As my mother put it: "You couldn't pay me to relive that experience." I remember thinking: "They are saying that because they are old and can't be 16 again. They don't really mean it."

It's funny that the scene stands out so clearly to me. All the more so, because over the last weekend I caught myself saying to my teen daughters, "I'm so glad I'll never be a teenager again!"

George Bernard Shaw once said, "Youth is wasted on the young." I'm inclined to say, "Let them have it." There can be wonder and marvel at any age, but it seems to me it's really a great thing to be able to find the wonder and marvel of the age one is in right now.

My dear mom, who died long before I was ready to lose her, was on to something, of course. On the one hand, I loved being a teenager. I remember thinking at the time that was the only age worth experiencing. (I calculated that when I got to be about 30, or 35 at the latest, life would be pretty much over. After you get married and have a child or two, what else is there to do?)

On the other hand, it's an age of such angst, insecurity and uncertainty. Just remembering being 16 gives me the feeling of standing on quicksand. And that's why it holds no allure to me.

Of course, being 16 in the early 1980s sounds barbaric to my own children. No cellphones, email, Twitter or satellite television. They cannot understand how we communicated at all. They know many of my friends from high school, as I have maintained close friendships with a large group of them. They just don't understand how friendships were possible then given the lack of communications options.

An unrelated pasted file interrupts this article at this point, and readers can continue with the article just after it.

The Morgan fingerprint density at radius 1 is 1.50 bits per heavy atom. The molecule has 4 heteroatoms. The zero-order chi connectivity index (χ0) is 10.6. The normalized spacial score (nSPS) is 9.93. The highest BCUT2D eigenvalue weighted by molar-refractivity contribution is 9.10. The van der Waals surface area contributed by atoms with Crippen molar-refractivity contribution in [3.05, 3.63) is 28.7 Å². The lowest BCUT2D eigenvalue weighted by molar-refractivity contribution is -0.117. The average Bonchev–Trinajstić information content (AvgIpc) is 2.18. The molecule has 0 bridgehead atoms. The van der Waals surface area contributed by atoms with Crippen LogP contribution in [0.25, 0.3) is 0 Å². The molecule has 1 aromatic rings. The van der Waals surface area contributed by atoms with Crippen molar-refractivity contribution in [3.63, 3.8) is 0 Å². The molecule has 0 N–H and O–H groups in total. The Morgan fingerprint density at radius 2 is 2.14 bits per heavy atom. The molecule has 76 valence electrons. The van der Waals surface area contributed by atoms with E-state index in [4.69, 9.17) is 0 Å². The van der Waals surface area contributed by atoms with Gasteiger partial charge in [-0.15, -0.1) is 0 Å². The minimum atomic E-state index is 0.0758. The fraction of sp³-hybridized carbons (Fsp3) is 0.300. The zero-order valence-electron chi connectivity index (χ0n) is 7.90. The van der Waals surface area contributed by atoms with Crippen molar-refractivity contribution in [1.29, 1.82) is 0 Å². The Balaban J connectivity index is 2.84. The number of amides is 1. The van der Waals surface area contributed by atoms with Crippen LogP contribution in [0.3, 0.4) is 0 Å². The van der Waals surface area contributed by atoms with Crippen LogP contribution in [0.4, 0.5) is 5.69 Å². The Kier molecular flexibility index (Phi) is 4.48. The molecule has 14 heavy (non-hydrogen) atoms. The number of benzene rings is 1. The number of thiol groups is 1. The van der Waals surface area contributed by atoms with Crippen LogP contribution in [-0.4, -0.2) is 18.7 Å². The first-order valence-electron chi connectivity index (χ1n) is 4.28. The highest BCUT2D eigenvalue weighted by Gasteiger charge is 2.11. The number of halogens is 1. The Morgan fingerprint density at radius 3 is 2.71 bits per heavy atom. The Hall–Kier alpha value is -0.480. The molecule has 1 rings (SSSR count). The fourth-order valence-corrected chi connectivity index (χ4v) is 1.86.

When I remind them that most households back then had two phones, on cords -- and only one phone number -- they almost stop breathing altogether. I told one daughter over the weekend that when we were teens, had someone turned up then with the iPhone from the future, we would have literally thought it was magic.

I'm just not sure such "magic" has improved the lot of the average 16-year-old today. It may have made it worse. Maybe because we had to actually communicate directly with each other, typically in person or at least via real phone conversations that fewer and fewer teens do today, well, maybe that's why my women friends and I have the lifelong friendships that we do in the first place.

But I digress. The point is, my children completely comprehend not wanting to go back to that world. But who wouldn't want to be a teenager now?

They find it hard to believe me when I tell them that I honestly don't! And, of course, they don't need to believe it. Part of the wonder of those torturous teenage years is somehow believing they are actually the best years of your life.

They will find out in time, or at least I hope they do, that it's pretty sad if those are the best years of your life.

And then I think their mom might look as smart to them as my mom increasingly does to me.